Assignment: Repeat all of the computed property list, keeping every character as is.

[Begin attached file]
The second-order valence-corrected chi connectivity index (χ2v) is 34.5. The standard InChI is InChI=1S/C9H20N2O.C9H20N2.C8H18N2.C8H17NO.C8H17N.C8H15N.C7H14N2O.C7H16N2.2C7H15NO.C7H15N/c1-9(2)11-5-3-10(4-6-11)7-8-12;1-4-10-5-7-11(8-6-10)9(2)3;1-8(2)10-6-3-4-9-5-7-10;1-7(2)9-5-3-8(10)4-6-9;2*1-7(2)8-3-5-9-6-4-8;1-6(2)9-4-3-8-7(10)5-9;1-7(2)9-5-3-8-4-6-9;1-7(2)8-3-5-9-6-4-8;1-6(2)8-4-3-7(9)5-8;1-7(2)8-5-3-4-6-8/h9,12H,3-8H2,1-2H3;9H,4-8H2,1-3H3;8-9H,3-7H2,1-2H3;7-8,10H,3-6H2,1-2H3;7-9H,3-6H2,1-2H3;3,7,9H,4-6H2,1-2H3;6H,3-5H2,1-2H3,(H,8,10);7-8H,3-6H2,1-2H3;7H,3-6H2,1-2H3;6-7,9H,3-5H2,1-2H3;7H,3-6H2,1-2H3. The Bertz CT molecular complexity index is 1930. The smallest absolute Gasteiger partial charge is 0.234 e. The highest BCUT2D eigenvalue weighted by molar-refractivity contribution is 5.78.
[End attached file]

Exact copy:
The second-order valence-corrected chi connectivity index (χ2v) is 34.5. The standard InChI is InChI=1S/C9H20N2O.C9H20N2.C8H18N2.C8H17NO.C8H17N.C8H15N.C7H14N2O.C7H16N2.2C7H15NO.C7H15N/c1-9(2)11-5-3-10(4-6-11)7-8-12;1-4-10-5-7-11(8-6-10)9(2)3;1-8(2)10-6-3-4-9-5-7-10;1-7(2)9-5-3-8(10)4-6-9;2*1-7(2)8-3-5-9-6-4-8;1-6(2)9-4-3-8-7(10)5-9;1-7(2)9-5-3-8-4-6-9;1-7(2)8-3-5-9-6-4-8;1-6(2)8-4-3-7(9)5-8;1-7(2)8-5-3-4-6-8/h9,12H,3-8H2,1-2H3;9H,4-8H2,1-3H3;8-9H,3-7H2,1-2H3;7-8,10H,3-6H2,1-2H3;7-9H,3-6H2,1-2H3;3,7,9H,4-6H2,1-2H3;6H,3-5H2,1-2H3,(H,8,10);7-8H,3-6H2,1-2H3;7H,3-6H2,1-2H3;6-7,9H,3-5H2,1-2H3;7H,3-6H2,1-2H3. The Bertz CT molecular complexity index is 1930. The smallest absolute Gasteiger partial charge is 0.234 e. The highest BCUT2D eigenvalue weighted by molar-refractivity contribution is 5.78.